Disturbance is not considered to be a significant factor affecting abundance patterns in this study. Although considerable habitat clearing has occurred in the lowlands, there are still large tracts of relatively intact rain forest at all elevations, and there is no evidence to suggest that any species have disappeared locally due to anthropogenic disturbance, except in smaller fragments (J. Moloney, personal communication). Disturbance is probably most relevant at the local scale (<1 km), where disturbance events such as tropical cyclones damage vegetation structure, thereby influencing assemblage structure. Disturbed sites were avoided during site selection, and all sites included were in intact forest.
Protocols for Individual Sampling Techniques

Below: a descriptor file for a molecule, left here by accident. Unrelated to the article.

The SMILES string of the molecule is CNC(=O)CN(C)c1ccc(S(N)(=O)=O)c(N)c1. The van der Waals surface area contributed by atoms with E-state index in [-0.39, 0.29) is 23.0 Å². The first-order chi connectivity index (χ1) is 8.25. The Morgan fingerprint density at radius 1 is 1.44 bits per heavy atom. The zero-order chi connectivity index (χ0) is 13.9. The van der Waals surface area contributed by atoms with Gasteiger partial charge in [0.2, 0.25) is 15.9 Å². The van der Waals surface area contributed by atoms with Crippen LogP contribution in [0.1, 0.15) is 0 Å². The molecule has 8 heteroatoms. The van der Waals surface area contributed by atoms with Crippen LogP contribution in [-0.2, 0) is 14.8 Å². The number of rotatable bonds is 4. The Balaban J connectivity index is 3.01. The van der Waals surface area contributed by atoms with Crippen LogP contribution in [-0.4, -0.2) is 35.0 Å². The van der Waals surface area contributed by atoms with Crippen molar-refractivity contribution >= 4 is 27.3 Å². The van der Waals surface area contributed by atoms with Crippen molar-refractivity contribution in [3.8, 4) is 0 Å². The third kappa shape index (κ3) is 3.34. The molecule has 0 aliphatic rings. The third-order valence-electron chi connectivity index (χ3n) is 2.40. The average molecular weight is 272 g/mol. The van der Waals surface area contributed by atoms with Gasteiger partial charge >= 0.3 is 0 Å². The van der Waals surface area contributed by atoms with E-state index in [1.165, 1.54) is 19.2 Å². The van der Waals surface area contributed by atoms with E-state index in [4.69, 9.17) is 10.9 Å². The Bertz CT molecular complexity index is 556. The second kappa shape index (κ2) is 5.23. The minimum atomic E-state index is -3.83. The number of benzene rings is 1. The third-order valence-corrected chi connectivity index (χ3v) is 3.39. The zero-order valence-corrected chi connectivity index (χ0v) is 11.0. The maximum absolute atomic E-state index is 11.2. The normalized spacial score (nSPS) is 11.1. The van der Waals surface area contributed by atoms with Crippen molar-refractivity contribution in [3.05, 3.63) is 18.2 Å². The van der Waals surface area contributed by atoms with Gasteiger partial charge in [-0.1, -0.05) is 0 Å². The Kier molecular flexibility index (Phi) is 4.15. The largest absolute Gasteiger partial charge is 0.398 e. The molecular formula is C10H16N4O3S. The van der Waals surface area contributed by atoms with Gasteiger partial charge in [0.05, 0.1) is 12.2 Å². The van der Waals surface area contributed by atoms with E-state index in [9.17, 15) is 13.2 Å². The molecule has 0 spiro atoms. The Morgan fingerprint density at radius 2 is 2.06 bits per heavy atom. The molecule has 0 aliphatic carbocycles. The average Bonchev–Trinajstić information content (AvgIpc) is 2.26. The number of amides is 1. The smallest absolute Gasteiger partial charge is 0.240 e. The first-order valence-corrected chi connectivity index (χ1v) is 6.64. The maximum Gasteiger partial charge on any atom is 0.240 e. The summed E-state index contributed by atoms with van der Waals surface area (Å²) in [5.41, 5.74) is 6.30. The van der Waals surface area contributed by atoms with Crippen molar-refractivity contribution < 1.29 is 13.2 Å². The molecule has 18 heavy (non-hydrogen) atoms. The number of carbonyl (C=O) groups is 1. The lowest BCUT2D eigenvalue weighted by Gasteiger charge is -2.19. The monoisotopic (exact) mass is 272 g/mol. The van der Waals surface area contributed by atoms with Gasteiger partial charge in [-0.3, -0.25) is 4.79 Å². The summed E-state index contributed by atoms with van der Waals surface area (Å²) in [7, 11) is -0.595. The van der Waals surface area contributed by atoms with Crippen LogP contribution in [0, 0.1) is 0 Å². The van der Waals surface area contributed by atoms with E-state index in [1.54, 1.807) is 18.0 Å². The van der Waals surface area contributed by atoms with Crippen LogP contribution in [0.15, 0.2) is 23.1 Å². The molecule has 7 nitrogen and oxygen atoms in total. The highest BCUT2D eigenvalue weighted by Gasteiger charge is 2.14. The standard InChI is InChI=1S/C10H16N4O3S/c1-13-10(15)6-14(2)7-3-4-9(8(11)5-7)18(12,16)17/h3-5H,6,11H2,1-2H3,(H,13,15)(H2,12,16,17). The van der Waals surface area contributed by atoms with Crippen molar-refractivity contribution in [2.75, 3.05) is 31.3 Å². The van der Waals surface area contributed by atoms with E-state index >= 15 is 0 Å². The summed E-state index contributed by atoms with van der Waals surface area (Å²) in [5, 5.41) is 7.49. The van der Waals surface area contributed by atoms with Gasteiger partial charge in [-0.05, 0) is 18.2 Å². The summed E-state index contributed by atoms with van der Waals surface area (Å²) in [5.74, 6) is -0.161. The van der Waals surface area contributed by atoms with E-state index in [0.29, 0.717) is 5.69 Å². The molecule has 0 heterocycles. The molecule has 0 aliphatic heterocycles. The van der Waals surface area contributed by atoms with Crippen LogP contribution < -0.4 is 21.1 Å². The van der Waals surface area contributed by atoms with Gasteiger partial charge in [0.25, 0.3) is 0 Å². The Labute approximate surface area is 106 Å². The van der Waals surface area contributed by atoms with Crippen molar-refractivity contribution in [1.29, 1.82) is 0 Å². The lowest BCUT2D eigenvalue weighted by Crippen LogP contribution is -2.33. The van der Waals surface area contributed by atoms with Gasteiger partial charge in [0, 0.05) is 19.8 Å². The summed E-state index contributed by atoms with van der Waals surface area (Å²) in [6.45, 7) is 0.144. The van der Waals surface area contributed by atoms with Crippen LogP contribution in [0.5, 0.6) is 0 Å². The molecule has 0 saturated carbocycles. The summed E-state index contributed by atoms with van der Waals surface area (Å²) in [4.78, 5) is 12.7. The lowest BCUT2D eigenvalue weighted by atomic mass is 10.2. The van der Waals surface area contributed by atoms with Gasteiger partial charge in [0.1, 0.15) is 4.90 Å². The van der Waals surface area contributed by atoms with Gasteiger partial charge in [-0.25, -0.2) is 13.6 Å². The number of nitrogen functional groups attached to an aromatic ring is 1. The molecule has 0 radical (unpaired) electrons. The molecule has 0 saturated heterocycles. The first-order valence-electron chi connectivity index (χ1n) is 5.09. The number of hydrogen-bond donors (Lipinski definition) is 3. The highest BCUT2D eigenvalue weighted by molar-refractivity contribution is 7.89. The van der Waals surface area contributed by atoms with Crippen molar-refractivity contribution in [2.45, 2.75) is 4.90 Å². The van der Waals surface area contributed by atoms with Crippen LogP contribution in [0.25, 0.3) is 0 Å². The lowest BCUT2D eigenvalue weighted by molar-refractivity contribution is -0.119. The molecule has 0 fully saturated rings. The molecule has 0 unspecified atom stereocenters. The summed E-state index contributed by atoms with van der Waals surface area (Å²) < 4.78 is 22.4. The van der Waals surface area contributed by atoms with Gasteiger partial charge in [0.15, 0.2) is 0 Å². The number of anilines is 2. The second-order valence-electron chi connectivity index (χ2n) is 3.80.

Amphibians Amphibians were sampled using either microhylid ( n p 3 species) or stream survey ( n p 2 species) techniques. Microhylid surveys consisted of a nocturnal, slow-paced walk (∼10 min duration) along a 50-m transect through rain forest. All calls were identiﬁed to species, and counts were made of number of individuals calling within 10 m on either side of the transect. Because detection probability was dependent on calling males, surveys were timed to coincide with known months of breeding. In all, 25 of the 27 dated breeding records compiled for microhylid species in the region are from the late dry to the early wet seasons (Hoskin 2004). Surveys for microhylid species were thus exclusively conﬁned to this time period. Surveys were also conducted only on wet, humid nights (180% relative humidity). These conditions are known to be conducive to calling activity. Subsets of abundance counts using the same standardized technique have been used in analyses elsewhere (Shoo and Williams 2004). Stream surveys consisted of a 200-m nocturnal transect along rain forest streams. All individuals were located and identiﬁed visually (usually by eye-shine reﬂection) and/or acoustically (by call). Counts were made of any individual located within the stream itself or along adjacent streamside embankments. This methodology is consistent with those previously employed within the region (e.g., Hodgkison and Hero 2002).